Generally, the lowest credit score to buy a house is 500. Borrowers typically need a certain credit score to qualify for a mortgage loan, although that minimum credit score varies depending on the type of mortgage loan. You may not qualify for one type of loan but may qualify for a less-attractive loan type, depending on your credit score. Different mortgage loans require different minimum credit scores. While minimum scores can vary depending on other factors, these minimum scores would apply to typical borrowers:

  • for Federal Housing Administration-insured loans made to low-to-moderate-income borrowers, the minimum credit score is 500 if the down payment is the preferred 10% but 580 if the down payment is the minimum 3.5%;
  • for S. Department of Agriculture-guaranteed loans also made to low-to-moderate-income borrowers, but for rural development, the minimum credit score is typically 580 but may be lower in special situations;
  • S. Department of Veteran Affairs-insured loans made to qualifying military members and veterans and their family members do not have a regulatory minimum credit score, but banks offering these loans tend to require a credit score of at least 620;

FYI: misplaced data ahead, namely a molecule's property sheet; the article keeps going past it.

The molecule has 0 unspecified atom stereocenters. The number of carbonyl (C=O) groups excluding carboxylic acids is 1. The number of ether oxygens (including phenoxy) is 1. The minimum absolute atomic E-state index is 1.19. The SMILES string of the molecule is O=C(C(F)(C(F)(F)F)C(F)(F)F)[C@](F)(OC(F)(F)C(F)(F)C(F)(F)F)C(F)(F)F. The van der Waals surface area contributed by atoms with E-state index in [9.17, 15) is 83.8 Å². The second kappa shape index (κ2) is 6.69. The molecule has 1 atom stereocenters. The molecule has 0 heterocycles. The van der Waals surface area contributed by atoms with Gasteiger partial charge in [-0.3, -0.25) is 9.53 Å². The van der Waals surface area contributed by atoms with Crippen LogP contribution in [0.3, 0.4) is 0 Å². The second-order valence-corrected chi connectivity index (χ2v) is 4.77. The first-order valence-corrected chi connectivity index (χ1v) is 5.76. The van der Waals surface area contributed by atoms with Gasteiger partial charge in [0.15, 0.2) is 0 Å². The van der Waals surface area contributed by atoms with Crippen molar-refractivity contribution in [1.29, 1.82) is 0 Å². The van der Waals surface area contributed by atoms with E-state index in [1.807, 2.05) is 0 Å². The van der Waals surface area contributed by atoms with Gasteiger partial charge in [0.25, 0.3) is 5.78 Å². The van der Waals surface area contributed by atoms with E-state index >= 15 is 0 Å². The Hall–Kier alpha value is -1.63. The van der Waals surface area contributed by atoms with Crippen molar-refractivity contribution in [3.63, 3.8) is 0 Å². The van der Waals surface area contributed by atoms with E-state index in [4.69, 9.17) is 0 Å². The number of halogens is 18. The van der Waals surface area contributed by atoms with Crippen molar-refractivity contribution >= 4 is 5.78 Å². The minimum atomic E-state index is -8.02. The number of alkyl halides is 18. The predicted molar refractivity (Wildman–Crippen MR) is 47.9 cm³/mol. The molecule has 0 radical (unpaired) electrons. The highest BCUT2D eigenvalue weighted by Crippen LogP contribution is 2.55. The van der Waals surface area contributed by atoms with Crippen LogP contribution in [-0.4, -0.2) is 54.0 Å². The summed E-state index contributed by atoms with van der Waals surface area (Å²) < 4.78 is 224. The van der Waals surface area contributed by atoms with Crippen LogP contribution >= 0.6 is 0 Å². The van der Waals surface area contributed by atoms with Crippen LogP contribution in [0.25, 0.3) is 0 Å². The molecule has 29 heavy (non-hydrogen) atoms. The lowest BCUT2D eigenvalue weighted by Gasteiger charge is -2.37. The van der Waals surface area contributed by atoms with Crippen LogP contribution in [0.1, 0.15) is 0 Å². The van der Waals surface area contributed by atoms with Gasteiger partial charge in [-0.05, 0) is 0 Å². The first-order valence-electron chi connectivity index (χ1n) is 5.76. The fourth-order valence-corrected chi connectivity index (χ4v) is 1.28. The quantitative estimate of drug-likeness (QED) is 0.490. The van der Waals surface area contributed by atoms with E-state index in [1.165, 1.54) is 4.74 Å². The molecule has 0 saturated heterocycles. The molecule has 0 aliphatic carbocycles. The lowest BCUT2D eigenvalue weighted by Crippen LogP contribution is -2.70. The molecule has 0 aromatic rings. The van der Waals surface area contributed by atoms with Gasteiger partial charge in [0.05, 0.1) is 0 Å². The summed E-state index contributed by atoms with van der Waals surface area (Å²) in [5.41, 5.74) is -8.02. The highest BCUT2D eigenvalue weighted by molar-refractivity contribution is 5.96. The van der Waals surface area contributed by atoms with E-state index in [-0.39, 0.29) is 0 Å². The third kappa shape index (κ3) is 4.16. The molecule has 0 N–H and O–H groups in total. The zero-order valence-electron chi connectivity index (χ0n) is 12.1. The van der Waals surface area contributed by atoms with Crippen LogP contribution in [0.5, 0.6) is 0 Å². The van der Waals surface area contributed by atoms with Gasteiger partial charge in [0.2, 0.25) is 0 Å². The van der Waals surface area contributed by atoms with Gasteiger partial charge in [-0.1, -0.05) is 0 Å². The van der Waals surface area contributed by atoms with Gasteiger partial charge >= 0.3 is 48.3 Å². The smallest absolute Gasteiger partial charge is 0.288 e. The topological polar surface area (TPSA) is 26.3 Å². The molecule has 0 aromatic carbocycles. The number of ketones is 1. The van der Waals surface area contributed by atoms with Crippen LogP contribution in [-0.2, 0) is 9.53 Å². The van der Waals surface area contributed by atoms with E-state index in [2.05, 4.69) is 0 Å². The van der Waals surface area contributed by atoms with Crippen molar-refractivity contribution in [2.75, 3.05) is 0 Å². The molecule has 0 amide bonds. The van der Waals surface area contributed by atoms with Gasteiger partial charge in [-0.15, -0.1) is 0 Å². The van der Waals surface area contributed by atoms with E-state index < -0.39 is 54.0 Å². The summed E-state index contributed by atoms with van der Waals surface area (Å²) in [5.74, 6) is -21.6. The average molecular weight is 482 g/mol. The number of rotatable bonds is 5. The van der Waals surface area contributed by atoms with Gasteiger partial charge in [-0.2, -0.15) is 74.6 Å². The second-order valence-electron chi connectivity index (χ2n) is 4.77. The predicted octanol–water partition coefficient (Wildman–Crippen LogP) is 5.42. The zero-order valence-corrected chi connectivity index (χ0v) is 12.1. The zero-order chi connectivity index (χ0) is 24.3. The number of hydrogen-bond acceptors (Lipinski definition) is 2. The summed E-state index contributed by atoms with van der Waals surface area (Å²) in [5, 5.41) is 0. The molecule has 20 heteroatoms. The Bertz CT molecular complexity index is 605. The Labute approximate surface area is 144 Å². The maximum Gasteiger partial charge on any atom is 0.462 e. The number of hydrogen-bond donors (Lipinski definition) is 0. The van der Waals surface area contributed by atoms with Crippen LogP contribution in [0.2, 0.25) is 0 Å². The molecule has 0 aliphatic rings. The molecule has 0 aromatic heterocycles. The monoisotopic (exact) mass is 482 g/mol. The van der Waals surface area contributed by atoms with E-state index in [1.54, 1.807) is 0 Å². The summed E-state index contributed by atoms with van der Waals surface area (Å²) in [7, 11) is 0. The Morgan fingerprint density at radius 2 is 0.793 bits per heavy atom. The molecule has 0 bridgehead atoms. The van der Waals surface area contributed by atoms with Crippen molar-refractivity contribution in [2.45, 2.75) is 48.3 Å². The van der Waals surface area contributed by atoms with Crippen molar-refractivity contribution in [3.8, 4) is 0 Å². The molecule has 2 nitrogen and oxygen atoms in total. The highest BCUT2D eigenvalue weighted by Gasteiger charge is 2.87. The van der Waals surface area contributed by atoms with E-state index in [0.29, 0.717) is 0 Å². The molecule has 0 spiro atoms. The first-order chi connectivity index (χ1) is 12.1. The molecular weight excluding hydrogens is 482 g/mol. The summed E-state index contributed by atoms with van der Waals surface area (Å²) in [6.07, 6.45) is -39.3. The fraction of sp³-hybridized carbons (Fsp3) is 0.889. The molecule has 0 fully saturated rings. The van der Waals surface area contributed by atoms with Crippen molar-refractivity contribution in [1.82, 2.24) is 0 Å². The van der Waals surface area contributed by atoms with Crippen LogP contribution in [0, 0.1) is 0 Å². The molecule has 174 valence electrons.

• for conventional mortgage loans meeting the secondary-mortgage-market standards of the government-sponsored Federal National Mortgage Association (Fannie Mae) and Federal Home Loan Mortgage Corporation (Freddie Mac), banks tend to require a credit score of at least 620, although some conventional loans require a 660 score or higher;
  • for jumbo loans of $548,250 or more (or a higher minimum of $822,375 in some high-cost markets), banks tend to require a credit score of 700 or higher.

Better Scores Can Mean Better Terms